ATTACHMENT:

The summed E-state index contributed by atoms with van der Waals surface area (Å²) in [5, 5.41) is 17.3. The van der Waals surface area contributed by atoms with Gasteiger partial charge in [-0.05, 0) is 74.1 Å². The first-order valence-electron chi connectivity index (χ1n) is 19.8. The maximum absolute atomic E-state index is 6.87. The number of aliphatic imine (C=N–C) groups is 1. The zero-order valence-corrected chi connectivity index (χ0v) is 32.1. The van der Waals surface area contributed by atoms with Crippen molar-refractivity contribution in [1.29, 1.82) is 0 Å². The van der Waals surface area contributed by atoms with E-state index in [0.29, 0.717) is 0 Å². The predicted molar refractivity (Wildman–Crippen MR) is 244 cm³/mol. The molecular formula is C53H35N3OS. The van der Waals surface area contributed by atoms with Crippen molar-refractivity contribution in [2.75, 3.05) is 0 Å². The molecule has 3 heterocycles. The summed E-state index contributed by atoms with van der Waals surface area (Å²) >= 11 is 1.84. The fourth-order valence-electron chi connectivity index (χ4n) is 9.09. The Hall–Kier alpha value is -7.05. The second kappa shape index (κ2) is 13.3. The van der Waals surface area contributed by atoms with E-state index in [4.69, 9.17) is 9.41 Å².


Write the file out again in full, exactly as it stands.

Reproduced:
The summed E-state index contributed by atoms with van der Waals surface area (Å²) in [5, 5.41) is 17.3. The van der Waals surface area contributed by atoms with Gasteiger partial charge in [-0.05, 0) is 74.1 Å². The first-order valence-electron chi connectivity index (χ1n) is 19.8. The maximum absolute atomic E-state index is 6.87. The number of aliphatic imine (C=N–C) groups is 1. The zero-order valence-corrected chi connectivity index (χ0v) is 32.1. The van der Waals surface area contributed by atoms with Crippen molar-refractivity contribution in [1.29, 1.82) is 0 Å². The van der Waals surface area contributed by atoms with E-state index in [0.29, 0.717) is 0 Å². The predicted molar refractivity (Wildman–Crippen MR) is 244 cm³/mol. The molecular formula is C53H35N3OS. The van der Waals surface area contributed by atoms with Crippen molar-refractivity contribution in [2.75, 3.05) is 0 Å². The molecule has 3 heterocycles. The summed E-state index contributed by atoms with van der Waals surface area (Å²) >= 11 is 1.84. The fourth-order valence-electron chi connectivity index (χ4n) is 9.09. The Hall–Kier alpha value is -7.05. The second kappa shape index (κ2) is 13.3. The van der Waals surface area contributed by atoms with E-state index in [4.69, 9.17) is 9.41 Å².